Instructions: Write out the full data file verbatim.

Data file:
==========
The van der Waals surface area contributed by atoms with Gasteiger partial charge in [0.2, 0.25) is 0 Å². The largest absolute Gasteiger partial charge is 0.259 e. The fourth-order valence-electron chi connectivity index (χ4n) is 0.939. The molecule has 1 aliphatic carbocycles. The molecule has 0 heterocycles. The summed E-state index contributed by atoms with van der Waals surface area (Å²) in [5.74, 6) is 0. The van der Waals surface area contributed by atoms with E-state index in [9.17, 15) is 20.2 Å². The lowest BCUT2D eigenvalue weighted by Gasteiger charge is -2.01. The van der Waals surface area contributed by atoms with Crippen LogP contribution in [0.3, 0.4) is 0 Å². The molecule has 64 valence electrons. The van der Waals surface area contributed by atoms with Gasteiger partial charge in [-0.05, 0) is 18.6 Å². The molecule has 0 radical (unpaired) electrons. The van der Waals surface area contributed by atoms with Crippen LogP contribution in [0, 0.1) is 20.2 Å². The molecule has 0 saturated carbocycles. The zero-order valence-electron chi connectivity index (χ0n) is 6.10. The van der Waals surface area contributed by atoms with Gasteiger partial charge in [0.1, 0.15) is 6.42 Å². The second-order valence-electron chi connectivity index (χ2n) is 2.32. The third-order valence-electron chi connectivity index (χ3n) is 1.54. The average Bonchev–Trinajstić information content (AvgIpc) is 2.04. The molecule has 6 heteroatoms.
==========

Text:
The van der Waals surface area contributed by atoms with Gasteiger partial charge in [0.2, 0.25) is 0 Å². The largest absolute Gasteiger partial charge is 0.259 e. The fourth-order valence-electron chi connectivity index (χ4n) is 0.939. The molecule has 1 aliphatic carbocycles. The molecule has 0 heterocycles. The summed E-state index contributed by atoms with van der Waals surface area (Å²) in [5.74, 6) is 0. The van der Waals surface area contributed by atoms with E-state index in [9.17, 15) is 20.2 Å². The lowest BCUT2D eigenvalue weighted by Gasteiger charge is -2.01. The van der Waals surface area contributed by atoms with Crippen LogP contribution in [0.3, 0.4) is 0 Å². The molecule has 64 valence electrons. The van der Waals surface area contributed by atoms with Gasteiger partial charge in [-0.05, 0) is 18.6 Å². The molecule has 0 radical (unpaired) electrons. The van der Waals surface area contributed by atoms with Crippen LogP contribution in [0, 0.1) is 20.2 Å². The molecule has 0 saturated carbocycles. The zero-order valence-electron chi connectivity index (χ0n) is 6.10. The van der Waals surface area contributed by atoms with Gasteiger partial charge in [0.1, 0.15) is 6.42 Å². The second-order valence-electron chi connectivity index (χ2n) is 2.32. The third-order valence-electron chi connectivity index (χ3n) is 1.54. The average Bonchev–Trinajstić information content (AvgIpc) is 2.04. The molecule has 6 heteroatoms.